Boston Children's Hospital Names John Brownstein, PhD, Chief Innovation Officer

Keri Stedman or Bethany Tripp |

BOSTON (June 16, 2015)Boston Children's Hospital has appointed John Brownstein, PhD, to the position of chief innovation officer (CIO). In this role, Brownstein will work closely with the hospital's Innovation Acceleration Program and Technology and Innovation Development Office to nurture promising concepts and discoveries through the commercialization process and continue promoting a culture of innovation within the hospital.

"It's a role John is well-suited for," says Kevin Churchwell, MD, EVP of Health Affairs and COO at Boston Children’s. "An innovator in his own right, John is both a pioneer and trusted worldwide authority in the field of digital epidemiology. The impact of his work reaches far and wide, from clinicians to consumers, both here in Boston and around the world. He is passionate about collaboration and mentorship – the perfect combination to help lead us in accelerating discovery and innovation into solutions, treatments and cures faster than ever before, for the benefit of children everywhere."

Brownstein will be the hospital's second CIO. Boston Children's created the position of CIO in 2010 to define paths for innovation at all levels of the institution.

An epidemiologist by training, Brownstein came to Boston Children's in 2004 as a research fellow after completeing his doctoral degree at Yale University. In 2005 he joined the faculty of the hospital's Informatics Program, and in 2006 co-founded HealthMap, a team of researchers, epidemiologists and software developers that utilizes online informal sources for disease outbreak monitoring and real-time surveillance of emerging public health threats. HealthMap collaborates closely with a number of organizations around the world, including the World Health Organization, the US Centers for Disease Control and Prevention, and the United Kingdom's Health Protection Agency.

Brownstein, who is also an associate professor of pediatrics at Harvard Medical School currently directs the Informatics Program's Computational Epidemiology Group (CEG), which studies the use of emerging technologies to help clarify patterns of disease and promote public health and has been a driving force in the field of digital epidemiology. Under his leadership, the CEG has launched a number of web-based public health surveillance informatics projects including MedWatcher, Flu Near You and HealthMap Vaccine Finder. In recognition of his work, Brownstein received a Presidential Early Career Award for Scientists and Engineers in 2010.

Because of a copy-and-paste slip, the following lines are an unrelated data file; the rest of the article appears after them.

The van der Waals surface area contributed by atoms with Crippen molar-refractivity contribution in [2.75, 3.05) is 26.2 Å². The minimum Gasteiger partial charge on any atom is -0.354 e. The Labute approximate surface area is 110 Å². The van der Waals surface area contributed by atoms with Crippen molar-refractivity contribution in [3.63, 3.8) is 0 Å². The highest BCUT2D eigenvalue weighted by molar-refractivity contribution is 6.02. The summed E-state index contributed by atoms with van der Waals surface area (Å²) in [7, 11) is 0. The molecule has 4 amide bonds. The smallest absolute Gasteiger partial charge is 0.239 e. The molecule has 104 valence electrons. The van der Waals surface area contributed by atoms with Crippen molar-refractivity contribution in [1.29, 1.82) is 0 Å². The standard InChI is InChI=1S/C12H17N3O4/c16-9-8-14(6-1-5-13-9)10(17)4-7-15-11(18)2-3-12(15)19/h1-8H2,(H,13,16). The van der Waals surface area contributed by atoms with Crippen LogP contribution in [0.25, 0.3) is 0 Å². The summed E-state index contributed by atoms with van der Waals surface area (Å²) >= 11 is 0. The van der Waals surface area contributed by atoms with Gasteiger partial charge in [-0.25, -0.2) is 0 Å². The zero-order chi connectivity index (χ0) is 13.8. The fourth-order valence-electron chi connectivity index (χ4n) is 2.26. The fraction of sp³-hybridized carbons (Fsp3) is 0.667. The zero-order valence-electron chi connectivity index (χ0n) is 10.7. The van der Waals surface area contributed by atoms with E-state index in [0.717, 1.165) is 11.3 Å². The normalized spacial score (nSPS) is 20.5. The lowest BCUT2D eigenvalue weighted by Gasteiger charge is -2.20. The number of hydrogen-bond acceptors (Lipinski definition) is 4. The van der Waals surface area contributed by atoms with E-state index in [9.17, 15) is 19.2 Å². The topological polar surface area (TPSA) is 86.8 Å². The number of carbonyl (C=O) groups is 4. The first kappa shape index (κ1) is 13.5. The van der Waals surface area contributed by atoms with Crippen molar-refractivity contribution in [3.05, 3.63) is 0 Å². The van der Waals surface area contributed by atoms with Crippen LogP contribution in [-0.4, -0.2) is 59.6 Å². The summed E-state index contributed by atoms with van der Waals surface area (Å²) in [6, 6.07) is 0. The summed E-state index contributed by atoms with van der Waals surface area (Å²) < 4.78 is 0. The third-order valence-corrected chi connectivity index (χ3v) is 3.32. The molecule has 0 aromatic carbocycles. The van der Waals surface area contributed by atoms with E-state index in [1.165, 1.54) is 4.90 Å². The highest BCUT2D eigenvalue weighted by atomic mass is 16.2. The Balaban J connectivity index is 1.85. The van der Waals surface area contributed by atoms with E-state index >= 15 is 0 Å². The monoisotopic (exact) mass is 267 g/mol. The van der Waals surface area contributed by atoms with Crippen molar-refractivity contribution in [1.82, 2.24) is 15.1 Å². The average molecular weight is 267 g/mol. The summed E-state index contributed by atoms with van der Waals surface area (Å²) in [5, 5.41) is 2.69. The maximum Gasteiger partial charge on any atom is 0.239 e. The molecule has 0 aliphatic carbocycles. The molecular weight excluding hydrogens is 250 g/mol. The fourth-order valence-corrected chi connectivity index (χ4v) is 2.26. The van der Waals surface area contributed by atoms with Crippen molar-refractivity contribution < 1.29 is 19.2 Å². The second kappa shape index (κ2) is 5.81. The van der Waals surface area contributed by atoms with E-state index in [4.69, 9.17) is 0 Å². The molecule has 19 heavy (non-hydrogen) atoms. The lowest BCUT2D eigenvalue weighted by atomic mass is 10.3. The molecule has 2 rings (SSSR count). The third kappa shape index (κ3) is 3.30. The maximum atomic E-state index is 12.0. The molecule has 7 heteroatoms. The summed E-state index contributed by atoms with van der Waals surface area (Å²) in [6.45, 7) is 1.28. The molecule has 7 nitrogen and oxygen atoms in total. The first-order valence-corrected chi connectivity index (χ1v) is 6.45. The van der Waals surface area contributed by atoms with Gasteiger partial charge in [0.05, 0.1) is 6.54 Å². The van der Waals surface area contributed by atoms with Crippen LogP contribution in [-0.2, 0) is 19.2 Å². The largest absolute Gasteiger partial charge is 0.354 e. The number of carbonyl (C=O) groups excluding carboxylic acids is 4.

In 2007 Brownstein and colleagues launched Epidemico, an informatics company that provides early insights, continuous monitoring and consumer engagement for a wide range of population health domains, including disease outbreaks, drug safety and supply chain vulnerabilities. Epidemico was acquired by management consulting, technology and engineering services provider Booz Allen Hamilton in 2014.

As CIO, Brownstein plans to leverage his experiences both in academia and industry to help design new development and commercialization pathways by which investigators and clinicians at Boston Children's can advance innovative ideas and bring new technologies to market.

"Innovation is in our DNA here at Boston Children's," Brownstein said. "But innovation only works if we can make the connections and secure the support needed to turn insights into treatments and tools. I want to work together with hospital administration; our brilliant doctors, nurses and scientists; and incubators, funders and companies to create paths that will benefit everyone: the innovators, the institution and, most importantly, patients."

About Boston Children’s Hospital

Boston Children’s Hospital is home to the world’s largest research enterprise based at a pediatric medical center, where its discoveries have benefited both children and adults since 1869. More than 1,100 scientists, including seven members of the National Academy of Sciences, 11 members of the Institute of Medicine, and 10 members of the Howard Hughes Medical Institute comprise Boston Children’s research community. Founded as a 20-bed hospital for children, Boston Children’s today is a 397-bed comprehensive center for pediatric and adolescent health care. Boston Children’s is also the pediatric teaching affiliate of Harvard Medical School. For more, visit our Answers blog and follow us on our social media channels: @BostonChildrens, @BCH_Innovation, Facebook and YouTube.